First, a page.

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    • #6595


      Just been doing a little reading about the PEGI system, IFCO and BBFC and well I’m just wondering who really enforces that games deemed to be of such a maturity rating is not sold to minors??

      From what I’ve been reading only a handful of games have been rated by IFCO! And one banned….Manhunt 2!

    • #40339

      10 Look what UK does
      20 copy
      30 goto 10


    • #40340

      When did you learn to code?? We’re all doomed!

    • #40343

      (He never typed ‘run’, we’re ok for a while)

    • #40345

      While video games fall under the rating jurisdiction of the Video Recording Act of 1989, it does not, however, make it illegal to sell them to minors. The responsibility of this falls to the stores themselves and as we’ve discussed around here several times before, that system is extremely hit and miss.

      It does raise an interesting issue in regards the rating/banning of video games however. If they were treated the same as films, where it was flat out illegal to sell them to minors, would we see such strict ratings and indeed bans in the future? I would argue not, mainly because I am under the impression that despite the fact that some games are clearly aimed at a more mature audience, all are still being classified with children in mind.

      You also have the added problem that the respective bodies are not obliged to play the games they rate in their entirety. In a recent interview, Jim Cliff, an examiner for the BBFC, admitted that at most, they will give each game a day or so worth of time before rating it and during that time their examiners will work their way through the game using cheats and walkthroughs. They also ask that developers to send videos of any strong content to be found within the game so as to help the process.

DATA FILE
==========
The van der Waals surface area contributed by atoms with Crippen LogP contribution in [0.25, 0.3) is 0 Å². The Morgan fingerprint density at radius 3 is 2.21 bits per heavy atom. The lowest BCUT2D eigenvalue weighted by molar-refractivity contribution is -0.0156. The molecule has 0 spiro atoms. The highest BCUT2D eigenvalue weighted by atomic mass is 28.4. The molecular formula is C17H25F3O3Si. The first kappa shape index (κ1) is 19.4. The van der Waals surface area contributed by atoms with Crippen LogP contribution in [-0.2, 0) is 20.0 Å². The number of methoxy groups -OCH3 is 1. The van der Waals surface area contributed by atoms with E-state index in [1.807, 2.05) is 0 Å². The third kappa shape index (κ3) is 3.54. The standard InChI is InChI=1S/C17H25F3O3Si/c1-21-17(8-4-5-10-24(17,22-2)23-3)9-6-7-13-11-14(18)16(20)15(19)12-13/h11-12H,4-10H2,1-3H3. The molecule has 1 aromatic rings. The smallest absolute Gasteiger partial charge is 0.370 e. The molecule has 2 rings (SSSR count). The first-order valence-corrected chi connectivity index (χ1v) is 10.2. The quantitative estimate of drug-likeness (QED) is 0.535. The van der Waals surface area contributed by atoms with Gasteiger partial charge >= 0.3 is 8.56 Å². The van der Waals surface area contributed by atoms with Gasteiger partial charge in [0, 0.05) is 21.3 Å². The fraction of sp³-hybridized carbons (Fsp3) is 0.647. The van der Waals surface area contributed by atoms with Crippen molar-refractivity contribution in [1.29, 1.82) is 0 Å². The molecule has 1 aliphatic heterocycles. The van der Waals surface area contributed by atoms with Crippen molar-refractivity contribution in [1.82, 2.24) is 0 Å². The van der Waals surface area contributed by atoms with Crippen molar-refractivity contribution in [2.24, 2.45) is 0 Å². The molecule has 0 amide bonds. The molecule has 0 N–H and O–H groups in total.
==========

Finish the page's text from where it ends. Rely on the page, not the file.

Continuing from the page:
Now this system is of course horribly broken. Testing a game in this short a timespan and under those conditions is never going to be able to bring about a correct rating. I’m actually amazed they used the terms "context" when they banned Manhunt 2 given that it would have been pretty difficult to get any context from play in that short a time.

      Also using cheats/walkthroughs and examining the games most violent/controversial moments is also unfair. It would be akin to watching one of the recent "horror" films such as Hostel and basing a rating solely on watching the torture sequences and not the parts in between.

      Thankfully work is underway in the US to force the ESRB to play games in full before giving them a rating, hopefully we’ll see similar improvements over here.

    • #40415
      Jamie Mc

      Hi guys,

      I’ve been on to the film censor in researching an article for gd.ie about this very situation.

      It boils down to a few simple things\;

      Firstly, in the UK, the BBFC rating is binding, and it is a criminal offence to supply an 18’s movie to someone under 18, and the retailer can be fined and/or go to prison if they sell or rent a over 18’s movie to a 17 year old. Certain games which are given a BBFC rating (as opposed to a PEGI rating) are therefore under the same rules.

      In Ireland, the case is different. The IFCO ratings on movies are only advisory, and it is not illegal to sell an over 18’s movie to a minor, it’s just that stores don’t.

      IFCO is happy with the PEGI system in place, but they are working more on closing this loophole in the broader system (which applies to movies and cinema). Certain games in the past were submitted to IFCO (ie Resident Evil) and were given an Irish 15’s / 18’s rating but this was before PEGI came into force.

      So to answer your question krudd, there is no legislation banning the sale of games to minors, it boils down to enforcement of company policies (ie HMV/Gamestop) telling their staff not to sell games to minors, not a legal pressure to do so.

      I’ll finish the story as soon as I get a chance as I found out a few interesting things in reserching it.


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